Risk classification of products leads to better safety control measures

The class of the SaMD determines the measures applied by Notified Bodies to ensure the safety of the products being placed on the market. Some low-risk-class SaMD will remain class I in the MDR as well, such as prevention-based applications e.g., cardio training apps offering workout recommendations (7). How class I SaMD under the MDD might be re-classified as IIa, IIb or III under the MDR requires a more complex analysis of the application of measures, although Table 2 provides a simplified explanation.

Comparing the risk classification for DHS

The classification of medical devices, including SaMD, is based on the potential risk associated with the use of the device in relation to the vulnerability of the human body (8). Based on the present MDD (and corresponding guidance) for classification of DHS (9) SaMD according to the MDD is classified as class I in most scenarios, whereas according to the MDR and corresponding guidance most current devices will be classified as class IIa, IIb or even III (10). The 2018 RIVM report (11) compared the classification between the MDD and MDR across 56 categories of SaMD, and found that 73%(24 of 33) of MDD class I devices will be re-classified as Class IIa or higher in the MDR; an additionally, 12% (2 of 16) of MDD Class IIa SaMD devices would be re-classified upwards in the MDR. These re-classifications will lead to different conformity assessment routes, representing different level of safety assurance controls.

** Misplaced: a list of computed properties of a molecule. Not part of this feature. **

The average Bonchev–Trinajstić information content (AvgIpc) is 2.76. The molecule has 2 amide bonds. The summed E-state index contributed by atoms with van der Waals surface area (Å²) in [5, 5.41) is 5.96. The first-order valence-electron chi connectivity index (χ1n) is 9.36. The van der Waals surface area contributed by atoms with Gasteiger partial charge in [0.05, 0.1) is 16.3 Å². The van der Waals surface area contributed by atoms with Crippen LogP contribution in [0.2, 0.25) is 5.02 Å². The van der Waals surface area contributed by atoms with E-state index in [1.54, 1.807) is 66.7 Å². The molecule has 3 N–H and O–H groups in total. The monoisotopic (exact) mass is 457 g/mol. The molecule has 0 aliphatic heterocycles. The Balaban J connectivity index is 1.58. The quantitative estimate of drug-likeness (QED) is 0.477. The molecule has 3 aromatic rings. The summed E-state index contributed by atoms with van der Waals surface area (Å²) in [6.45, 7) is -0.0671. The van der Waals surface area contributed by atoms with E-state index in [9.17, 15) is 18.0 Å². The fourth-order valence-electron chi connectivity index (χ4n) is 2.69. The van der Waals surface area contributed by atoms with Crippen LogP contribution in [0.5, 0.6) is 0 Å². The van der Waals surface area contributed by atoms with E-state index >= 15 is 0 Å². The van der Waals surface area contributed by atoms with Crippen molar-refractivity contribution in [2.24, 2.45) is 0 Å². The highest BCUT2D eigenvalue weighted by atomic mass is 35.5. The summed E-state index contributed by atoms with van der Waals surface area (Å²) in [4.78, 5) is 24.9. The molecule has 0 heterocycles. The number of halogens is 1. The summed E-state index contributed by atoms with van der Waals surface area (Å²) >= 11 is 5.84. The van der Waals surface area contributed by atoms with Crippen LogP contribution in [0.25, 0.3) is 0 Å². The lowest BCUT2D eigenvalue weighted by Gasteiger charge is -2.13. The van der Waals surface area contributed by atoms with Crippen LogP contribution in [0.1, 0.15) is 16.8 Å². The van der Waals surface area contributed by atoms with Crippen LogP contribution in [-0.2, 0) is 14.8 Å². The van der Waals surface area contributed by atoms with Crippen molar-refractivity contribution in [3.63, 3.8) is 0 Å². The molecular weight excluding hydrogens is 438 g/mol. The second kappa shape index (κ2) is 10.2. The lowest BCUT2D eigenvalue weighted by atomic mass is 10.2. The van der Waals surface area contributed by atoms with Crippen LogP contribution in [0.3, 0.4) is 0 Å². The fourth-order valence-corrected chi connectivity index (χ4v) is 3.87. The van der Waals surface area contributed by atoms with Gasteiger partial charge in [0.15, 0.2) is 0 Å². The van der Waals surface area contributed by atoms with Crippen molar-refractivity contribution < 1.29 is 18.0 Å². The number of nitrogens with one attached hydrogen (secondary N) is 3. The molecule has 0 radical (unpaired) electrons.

The role of the notified body

The MDD and MDR rely on commercial notified bodies designated by the competent authorities. This system is not without its flaws however. The BMJ and other publications (12) (1318) used covert methods involving a fake hip implant to illustrate how the intended control process of the Notified Bodies could be circumvented to get a sub-standard product approved. The UK health secretary, Jeremy Hunt, subsequently pledged to stop this “worrying and completely unacceptable weakness in the regulatory system” (19). This promised scrutiny led to a reduction in MDD-related Notified Bodies from 75 to 58 over several years.